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How Surgeon Simulator rode the viral wave of 2.3 million YouTube videos

Bossa Studios' Roberta Lucca on being F2P without being F2P

How Surgeon Simulator rode the viral wave of 2.3 million YouTube videos

"Free-to-play gives you a taste of a game for free – some games more than others – and then, if you enjoy it, you then go out and pay for things," detailed Bossa Studio's co-founder and CMO Roberta Lucca at the F2P Summit in London.

"But as a company, we define monetisation that is the best for the game that we are creating."

Lucca was responding to a question as to why the opening keynote at a conference focused on free-to-play conference had been focused on a game that isn't free-to-play in the shape of Surgeon Simulator Touch.

Her response? Surgeon Simulator is almost free-to-play without being free-to-play.

"Surgeon Simulator created a similar effect out of the 2.3 million videos and 200 million views on YouTube," she continued. "It created a very accurate taste of what the game is before they actually went to buy it."

Going viral

Lucca's stance has merit. Surgeon Simulator – born out of a game jam and built on the back of an almost instance wave of love from the games community – is one of the best recent examples of a game largely built upon and driven by virality, much like many free-to-play releases.

But those 2.3 million YouTube videos – though user created – were no accident.

Surgeon Simulator Touch

"When we saw the cascade of YouTube videos coming in, we decided we needed to act and the game make it proper," added Lucca. "At that moment we were still using music from [BBC TV series] Casualty, so we gave the team a couple of months to come up with the real Surgeon Simulator.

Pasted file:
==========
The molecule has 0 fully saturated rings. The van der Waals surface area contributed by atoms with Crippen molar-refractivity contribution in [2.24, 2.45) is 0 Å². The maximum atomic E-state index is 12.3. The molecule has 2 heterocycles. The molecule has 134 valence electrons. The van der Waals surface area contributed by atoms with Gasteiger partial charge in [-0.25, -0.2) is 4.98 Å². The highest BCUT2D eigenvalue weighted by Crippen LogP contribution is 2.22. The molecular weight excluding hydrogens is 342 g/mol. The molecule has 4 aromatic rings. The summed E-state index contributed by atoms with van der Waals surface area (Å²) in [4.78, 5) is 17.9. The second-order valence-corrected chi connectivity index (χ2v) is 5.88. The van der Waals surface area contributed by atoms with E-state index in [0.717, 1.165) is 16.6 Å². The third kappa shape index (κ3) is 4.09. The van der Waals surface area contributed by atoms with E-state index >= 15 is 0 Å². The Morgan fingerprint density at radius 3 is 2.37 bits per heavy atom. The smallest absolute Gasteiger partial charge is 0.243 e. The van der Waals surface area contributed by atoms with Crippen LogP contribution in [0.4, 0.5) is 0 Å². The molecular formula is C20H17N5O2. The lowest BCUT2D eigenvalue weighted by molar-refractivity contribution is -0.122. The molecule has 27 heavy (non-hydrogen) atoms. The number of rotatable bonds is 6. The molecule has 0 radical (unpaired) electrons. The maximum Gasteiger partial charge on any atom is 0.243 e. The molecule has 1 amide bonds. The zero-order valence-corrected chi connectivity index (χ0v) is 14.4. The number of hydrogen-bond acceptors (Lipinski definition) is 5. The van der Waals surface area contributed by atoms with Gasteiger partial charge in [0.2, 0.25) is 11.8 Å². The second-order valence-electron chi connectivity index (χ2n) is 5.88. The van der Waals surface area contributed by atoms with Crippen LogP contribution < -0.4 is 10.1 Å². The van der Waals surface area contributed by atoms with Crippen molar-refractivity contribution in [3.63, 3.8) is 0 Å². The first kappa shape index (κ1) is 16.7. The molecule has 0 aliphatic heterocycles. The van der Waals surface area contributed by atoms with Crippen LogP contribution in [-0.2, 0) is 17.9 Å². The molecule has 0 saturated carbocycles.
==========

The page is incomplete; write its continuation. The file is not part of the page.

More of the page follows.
"Then the whole marketing team went into overdrive – we gathered together and said 'these are the things we're going to do' in order to leverage the amount of love we'd received from the community. Then when we eventually went on Steam Greenlight we essentially broke the charts – the amount of yes votes was ten times the average."

Lucca talks to game consultant Mark Sorrell on stage

The latter launch on iPad, Lucca contended, was a "natural" extension of the original Steam release. The brand Bossa had been able to build on PC was easily transferable to an iOS audience.

But would the game had made more more had it been a free release?

"That's a good question, but I don't think so," she concluded.

"The game is not prepared for the free-to-play model. The whales – which is a term I like to avoid – they consume the game in a very different way, and we're looking to other things to fulfil their love, like merchandising and other things that they can buy into the brand."

With a fine eye for detail, Keith Andrew is fuelled by strong coffee, Kylie Minogue and the shapely curve of a san serif font.

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